One of the ongoing challenges in the NHS is the shortage of skilled personnel; over 124,000 positions were vacant in April 2023. To provide consistent quality care, the NHS must attract and retain the right people with the right skills, while ensuring that all staff have equitable access to learning opportunities: an effective learning and development (L&D) strategy is essential for employee engagement and learning needs. Healthcare organisations that prioritise their employees and patients tend to perform better resulting in improved staff retention, quality of care, and long-term financial benefits.
In healthcare, we’ve seen a transformational journey from equal opportunity through equality to ensuring equity. We know that if you fold in equality, diversity and inclusion, you are still leaving some people short of the learning they need. Equality does not give you the outcome you necessarily need from a people point of view – equity has the ability to address this. To be successful, careful attention needs to be paid to how you deliver and deploy learning. In a supportive organisation, delivery and deployment of learning should not only include access to various types of training, but also to reflection time, the opportunity to exchange information and experiences with colleagues, as well as regular appraisals.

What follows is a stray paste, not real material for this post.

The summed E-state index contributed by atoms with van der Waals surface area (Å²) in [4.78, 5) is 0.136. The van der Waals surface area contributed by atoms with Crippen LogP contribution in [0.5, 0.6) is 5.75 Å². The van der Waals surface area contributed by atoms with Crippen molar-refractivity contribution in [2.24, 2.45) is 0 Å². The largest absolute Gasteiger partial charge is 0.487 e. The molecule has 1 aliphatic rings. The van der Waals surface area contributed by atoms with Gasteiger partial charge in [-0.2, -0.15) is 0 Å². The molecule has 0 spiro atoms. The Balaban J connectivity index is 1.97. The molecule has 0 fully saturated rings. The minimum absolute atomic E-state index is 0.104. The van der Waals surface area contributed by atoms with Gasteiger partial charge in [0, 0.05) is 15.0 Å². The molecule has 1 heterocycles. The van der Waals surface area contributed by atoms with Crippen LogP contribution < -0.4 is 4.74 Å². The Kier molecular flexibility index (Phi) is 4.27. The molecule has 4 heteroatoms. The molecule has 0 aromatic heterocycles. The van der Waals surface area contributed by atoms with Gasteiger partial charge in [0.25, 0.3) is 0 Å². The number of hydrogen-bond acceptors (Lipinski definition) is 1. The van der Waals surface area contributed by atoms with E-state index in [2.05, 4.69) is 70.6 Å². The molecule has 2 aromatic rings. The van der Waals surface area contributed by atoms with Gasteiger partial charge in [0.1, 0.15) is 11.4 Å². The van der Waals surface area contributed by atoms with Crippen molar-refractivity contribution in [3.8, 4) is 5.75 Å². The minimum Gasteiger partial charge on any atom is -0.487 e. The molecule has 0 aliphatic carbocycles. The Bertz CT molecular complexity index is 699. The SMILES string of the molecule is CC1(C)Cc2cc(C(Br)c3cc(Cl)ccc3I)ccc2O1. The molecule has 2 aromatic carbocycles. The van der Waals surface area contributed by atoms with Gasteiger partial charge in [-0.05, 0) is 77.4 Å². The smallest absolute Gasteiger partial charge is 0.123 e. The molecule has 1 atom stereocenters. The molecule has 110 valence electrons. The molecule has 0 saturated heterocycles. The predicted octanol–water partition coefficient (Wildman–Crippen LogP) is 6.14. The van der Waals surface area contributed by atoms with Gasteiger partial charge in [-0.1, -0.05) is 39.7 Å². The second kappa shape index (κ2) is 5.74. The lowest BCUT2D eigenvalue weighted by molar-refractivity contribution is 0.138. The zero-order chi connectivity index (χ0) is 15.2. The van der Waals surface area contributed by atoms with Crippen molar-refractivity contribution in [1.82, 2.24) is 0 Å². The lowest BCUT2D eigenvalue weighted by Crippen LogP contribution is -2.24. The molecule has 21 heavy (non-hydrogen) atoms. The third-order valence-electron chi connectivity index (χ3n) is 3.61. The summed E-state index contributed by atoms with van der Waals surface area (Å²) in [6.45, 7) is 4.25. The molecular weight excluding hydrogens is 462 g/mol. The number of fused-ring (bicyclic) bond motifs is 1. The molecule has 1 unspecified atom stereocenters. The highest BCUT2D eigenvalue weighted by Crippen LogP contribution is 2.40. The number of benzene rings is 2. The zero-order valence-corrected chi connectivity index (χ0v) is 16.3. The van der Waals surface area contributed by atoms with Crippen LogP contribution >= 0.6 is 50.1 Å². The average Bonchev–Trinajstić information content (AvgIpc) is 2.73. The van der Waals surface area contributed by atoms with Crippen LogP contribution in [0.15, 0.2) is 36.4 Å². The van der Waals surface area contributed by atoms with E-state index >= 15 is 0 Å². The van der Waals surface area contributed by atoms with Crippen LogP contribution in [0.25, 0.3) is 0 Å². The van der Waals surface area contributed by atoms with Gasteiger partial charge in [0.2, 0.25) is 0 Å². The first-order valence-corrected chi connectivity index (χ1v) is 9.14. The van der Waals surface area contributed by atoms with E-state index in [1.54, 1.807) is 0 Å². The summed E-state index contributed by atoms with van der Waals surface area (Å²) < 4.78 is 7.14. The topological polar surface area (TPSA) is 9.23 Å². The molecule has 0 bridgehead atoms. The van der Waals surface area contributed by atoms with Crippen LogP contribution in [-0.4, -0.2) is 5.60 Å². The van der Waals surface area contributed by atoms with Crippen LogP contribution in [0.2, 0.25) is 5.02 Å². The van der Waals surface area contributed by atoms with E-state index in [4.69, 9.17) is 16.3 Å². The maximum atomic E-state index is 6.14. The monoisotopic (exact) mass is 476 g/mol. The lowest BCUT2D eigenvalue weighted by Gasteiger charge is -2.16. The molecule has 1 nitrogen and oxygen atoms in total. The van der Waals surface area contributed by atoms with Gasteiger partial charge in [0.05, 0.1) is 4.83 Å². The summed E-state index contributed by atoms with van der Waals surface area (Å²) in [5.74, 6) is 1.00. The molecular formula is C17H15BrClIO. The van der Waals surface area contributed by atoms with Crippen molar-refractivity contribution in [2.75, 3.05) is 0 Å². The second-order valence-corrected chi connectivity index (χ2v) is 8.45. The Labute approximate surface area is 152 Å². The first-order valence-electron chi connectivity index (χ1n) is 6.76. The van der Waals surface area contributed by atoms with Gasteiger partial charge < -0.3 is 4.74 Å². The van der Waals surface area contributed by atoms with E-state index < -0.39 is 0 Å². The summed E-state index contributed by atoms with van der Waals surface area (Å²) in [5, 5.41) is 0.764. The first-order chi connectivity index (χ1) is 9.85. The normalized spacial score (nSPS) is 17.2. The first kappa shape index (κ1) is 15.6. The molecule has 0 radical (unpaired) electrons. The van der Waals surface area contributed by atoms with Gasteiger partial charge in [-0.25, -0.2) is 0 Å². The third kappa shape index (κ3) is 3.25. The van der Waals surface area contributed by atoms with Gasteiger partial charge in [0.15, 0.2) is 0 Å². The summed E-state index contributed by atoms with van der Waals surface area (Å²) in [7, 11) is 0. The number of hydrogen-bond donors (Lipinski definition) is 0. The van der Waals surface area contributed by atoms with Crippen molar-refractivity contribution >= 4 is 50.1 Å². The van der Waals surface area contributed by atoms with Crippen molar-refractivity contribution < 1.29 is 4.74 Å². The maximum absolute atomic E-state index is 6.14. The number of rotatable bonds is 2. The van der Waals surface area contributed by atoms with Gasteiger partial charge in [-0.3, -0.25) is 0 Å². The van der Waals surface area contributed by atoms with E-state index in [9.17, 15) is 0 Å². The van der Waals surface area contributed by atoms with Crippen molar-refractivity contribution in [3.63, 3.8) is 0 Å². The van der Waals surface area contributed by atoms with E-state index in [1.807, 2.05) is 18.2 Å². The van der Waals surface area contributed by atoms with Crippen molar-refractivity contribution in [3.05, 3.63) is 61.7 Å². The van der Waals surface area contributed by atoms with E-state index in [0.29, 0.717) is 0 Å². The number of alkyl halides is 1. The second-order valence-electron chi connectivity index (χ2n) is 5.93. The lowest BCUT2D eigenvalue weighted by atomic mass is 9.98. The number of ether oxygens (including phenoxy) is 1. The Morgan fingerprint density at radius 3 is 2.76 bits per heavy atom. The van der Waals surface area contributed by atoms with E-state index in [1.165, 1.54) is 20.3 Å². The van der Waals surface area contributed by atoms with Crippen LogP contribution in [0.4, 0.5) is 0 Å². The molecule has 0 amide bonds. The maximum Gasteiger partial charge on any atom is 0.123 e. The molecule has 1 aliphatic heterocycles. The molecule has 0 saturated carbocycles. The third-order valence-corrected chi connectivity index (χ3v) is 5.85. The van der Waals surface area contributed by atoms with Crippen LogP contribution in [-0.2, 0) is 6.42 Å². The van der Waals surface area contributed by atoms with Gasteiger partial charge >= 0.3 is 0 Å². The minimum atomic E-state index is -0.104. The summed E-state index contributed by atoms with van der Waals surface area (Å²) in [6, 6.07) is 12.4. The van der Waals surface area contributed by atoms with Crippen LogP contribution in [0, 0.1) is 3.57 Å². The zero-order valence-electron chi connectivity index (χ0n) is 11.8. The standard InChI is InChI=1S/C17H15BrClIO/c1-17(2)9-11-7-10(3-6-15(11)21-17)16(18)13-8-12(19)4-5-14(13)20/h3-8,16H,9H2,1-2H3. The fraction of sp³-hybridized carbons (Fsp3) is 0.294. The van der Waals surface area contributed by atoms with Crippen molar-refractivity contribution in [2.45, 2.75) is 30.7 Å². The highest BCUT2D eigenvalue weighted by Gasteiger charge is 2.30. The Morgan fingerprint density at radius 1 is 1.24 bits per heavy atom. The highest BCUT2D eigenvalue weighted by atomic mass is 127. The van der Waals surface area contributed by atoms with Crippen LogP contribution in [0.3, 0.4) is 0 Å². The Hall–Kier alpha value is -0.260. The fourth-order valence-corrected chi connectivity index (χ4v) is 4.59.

Protecting learning time
Any learning requires dedicated time. However, when resources in the NHS are stretched like never before, there’s a risk of a lack of protected learning time (PLT) for employees to access and complete education or learning programmes which could help them to upskill or reskill. A report by the General Medical Council (GMC) in 2021 - The state of medical education and practice in the UK - found that 20% of speciality and specialists (SAS)/locally-employed (LE) doctors and doctors in training felt the lack of progression opportunities and training would be their greatest concern for the upcoming year.